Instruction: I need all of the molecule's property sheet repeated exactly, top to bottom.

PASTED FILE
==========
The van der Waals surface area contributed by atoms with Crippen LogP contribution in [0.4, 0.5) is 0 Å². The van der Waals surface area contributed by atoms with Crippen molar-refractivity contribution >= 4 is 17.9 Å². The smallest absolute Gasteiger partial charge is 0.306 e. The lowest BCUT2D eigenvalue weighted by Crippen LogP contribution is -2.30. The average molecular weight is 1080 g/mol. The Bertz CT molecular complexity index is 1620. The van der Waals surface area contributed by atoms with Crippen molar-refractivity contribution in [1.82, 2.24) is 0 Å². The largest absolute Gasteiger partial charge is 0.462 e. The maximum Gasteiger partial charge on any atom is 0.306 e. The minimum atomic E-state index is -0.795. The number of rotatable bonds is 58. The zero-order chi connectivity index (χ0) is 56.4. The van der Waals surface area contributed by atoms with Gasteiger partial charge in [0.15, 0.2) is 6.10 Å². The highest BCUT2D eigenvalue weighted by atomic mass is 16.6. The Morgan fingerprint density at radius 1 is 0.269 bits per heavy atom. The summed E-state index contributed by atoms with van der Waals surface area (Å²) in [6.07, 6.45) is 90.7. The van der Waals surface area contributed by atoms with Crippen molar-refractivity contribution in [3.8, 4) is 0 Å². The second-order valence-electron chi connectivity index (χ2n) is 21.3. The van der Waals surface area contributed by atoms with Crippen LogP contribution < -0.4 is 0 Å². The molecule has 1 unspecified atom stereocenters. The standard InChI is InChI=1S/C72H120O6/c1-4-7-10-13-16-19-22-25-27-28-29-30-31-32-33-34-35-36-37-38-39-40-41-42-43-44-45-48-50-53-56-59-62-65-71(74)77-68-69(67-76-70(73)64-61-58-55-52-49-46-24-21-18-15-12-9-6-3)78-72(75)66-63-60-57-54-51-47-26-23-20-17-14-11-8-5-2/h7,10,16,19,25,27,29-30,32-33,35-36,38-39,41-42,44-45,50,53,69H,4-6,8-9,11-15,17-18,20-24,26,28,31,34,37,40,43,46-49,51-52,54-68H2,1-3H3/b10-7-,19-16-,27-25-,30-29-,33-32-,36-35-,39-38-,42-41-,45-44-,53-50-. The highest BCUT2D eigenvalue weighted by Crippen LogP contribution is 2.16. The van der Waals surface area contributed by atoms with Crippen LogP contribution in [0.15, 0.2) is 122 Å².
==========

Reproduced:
The van der Waals surface area contributed by atoms with Crippen LogP contribution in [0.4, 0.5) is 0 Å². The van der Waals surface area contributed by atoms with Crippen molar-refractivity contribution >= 4 is 17.9 Å². The smallest absolute Gasteiger partial charge is 0.306 e. The lowest BCUT2D eigenvalue weighted by Crippen LogP contribution is -2.30. The average molecular weight is 1080 g/mol. The Bertz CT molecular complexity index is 1620. The van der Waals surface area contributed by atoms with Crippen molar-refractivity contribution in [1.82, 2.24) is 0 Å². The largest absolute Gasteiger partial charge is 0.462 e. The maximum Gasteiger partial charge on any atom is 0.306 e. The minimum atomic E-state index is -0.795. The number of rotatable bonds is 58. The zero-order chi connectivity index (χ0) is 56.4. The van der Waals surface area contributed by atoms with Gasteiger partial charge in [0.15, 0.2) is 6.10 Å². The highest BCUT2D eigenvalue weighted by atomic mass is 16.6. The Morgan fingerprint density at radius 1 is 0.269 bits per heavy atom. The summed E-state index contributed by atoms with van der Waals surface area (Å²) in [6.07, 6.45) is 90.7. The van der Waals surface area contributed by atoms with Crippen molar-refractivity contribution in [3.8, 4) is 0 Å². The second-order valence-electron chi connectivity index (χ2n) is 21.3. The van der Waals surface area contributed by atoms with Crippen LogP contribution < -0.4 is 0 Å². The molecule has 1 unspecified atom stereocenters. The standard InChI is InChI=1S/C72H120O6/c1-4-7-10-13-16-19-22-25-27-28-29-30-31-32-33-34-35-36-37-38-39-40-41-42-43-44-45-48-50-53-56-59-62-65-71(74)77-68-69(67-76-70(73)64-61-58-55-52-49-46-24-21-18-15-12-9-6-3)78-72(75)66-63-60-57-54-51-47-26-23-20-17-14-11-8-5-2/h7,10,16,19,25,27,29-30,32-33,35-36,38-39,41-42,44-45,50,53,69H,4-6,8-9,11-15,17-18,20-24,26,28,31,34,37,40,43,46-49,51-52,54-68H2,1-3H3/b10-7-,19-16-,27-25-,30-29-,33-32-,36-35-,39-38-,42-41-,45-44-,53-50-. The highest BCUT2D eigenvalue weighted by Crippen LogP contribution is 2.16. The van der Waals surface area contributed by atoms with Crippen LogP contribution in [0.15, 0.2) is 122 Å².